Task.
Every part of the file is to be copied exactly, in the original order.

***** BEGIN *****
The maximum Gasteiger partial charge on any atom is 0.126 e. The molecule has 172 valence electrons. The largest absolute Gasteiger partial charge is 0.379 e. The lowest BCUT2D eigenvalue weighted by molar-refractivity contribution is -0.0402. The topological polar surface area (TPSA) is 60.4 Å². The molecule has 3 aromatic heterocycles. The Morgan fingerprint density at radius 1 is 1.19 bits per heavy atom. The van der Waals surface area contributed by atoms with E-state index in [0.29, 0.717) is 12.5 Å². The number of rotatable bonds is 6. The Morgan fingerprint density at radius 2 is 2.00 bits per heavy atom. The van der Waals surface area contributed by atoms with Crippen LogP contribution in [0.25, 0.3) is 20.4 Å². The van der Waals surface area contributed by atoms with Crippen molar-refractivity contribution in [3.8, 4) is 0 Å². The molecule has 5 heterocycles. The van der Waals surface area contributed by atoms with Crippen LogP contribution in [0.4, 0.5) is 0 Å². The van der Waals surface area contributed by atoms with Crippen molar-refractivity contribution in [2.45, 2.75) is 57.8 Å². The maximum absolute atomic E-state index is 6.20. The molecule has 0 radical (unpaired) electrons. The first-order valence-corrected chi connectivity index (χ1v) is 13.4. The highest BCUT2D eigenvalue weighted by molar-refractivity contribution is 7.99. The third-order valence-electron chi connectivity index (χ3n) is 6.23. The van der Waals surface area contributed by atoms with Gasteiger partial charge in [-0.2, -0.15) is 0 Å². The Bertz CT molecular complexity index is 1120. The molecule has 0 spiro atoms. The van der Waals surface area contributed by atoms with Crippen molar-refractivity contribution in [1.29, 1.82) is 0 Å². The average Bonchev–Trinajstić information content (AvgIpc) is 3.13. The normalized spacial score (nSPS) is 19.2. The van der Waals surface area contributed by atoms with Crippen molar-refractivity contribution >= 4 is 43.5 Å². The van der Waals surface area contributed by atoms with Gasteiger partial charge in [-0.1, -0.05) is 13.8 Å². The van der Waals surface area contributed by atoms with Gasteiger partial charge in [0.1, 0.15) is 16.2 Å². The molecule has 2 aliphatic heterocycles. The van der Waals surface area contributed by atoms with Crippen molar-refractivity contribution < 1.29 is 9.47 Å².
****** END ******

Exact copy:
The maximum Gasteiger partial charge on any atom is 0.126 e. The molecule has 172 valence electrons. The largest absolute Gasteiger partial charge is 0.379 e. The lowest BCUT2D eigenvalue weighted by molar-refractivity contribution is -0.0402. The topological polar surface area (TPSA) is 60.4 Å². The molecule has 3 aromatic heterocycles. The Morgan fingerprint density at radius 1 is 1.19 bits per heavy atom. The van der Waals surface area contributed by atoms with E-state index in [0.29, 0.717) is 12.5 Å². The number of rotatable bonds is 6. The Morgan fingerprint density at radius 2 is 2.00 bits per heavy atom. The van der Waals surface area contributed by atoms with Crippen LogP contribution in [0.25, 0.3) is 20.4 Å². The van der Waals surface area contributed by atoms with Crippen molar-refractivity contribution in [3.8, 4) is 0 Å². The molecule has 5 heterocycles. The van der Waals surface area contributed by atoms with Crippen LogP contribution in [0.4, 0.5) is 0 Å². The van der Waals surface area contributed by atoms with Crippen molar-refractivity contribution in [2.45, 2.75) is 57.8 Å². The maximum absolute atomic E-state index is 6.20. The molecule has 0 radical (unpaired) electrons. The first-order valence-corrected chi connectivity index (χ1v) is 13.4. The highest BCUT2D eigenvalue weighted by molar-refractivity contribution is 7.99. The third-order valence-electron chi connectivity index (χ3n) is 6.23. The van der Waals surface area contributed by atoms with Gasteiger partial charge in [-0.2, -0.15) is 0 Å². The Bertz CT molecular complexity index is 1120. The molecule has 0 spiro atoms. The van der Waals surface area contributed by atoms with Crippen molar-refractivity contribution in [1.29, 1.82) is 0 Å². The average Bonchev–Trinajstić information content (AvgIpc) is 3.13. The normalized spacial score (nSPS) is 19.2. The van der Waals surface area contributed by atoms with Crippen molar-refractivity contribution >= 4 is 43.5 Å². The van der Waals surface area contributed by atoms with Gasteiger partial charge in [-0.1, -0.05) is 13.8 Å². The van der Waals surface area contributed by atoms with Gasteiger partial charge in [0.1, 0.15) is 16.2 Å². The molecule has 2 aliphatic heterocycles. The van der Waals surface area contributed by atoms with Crippen molar-refractivity contribution < 1.29 is 9.47 Å².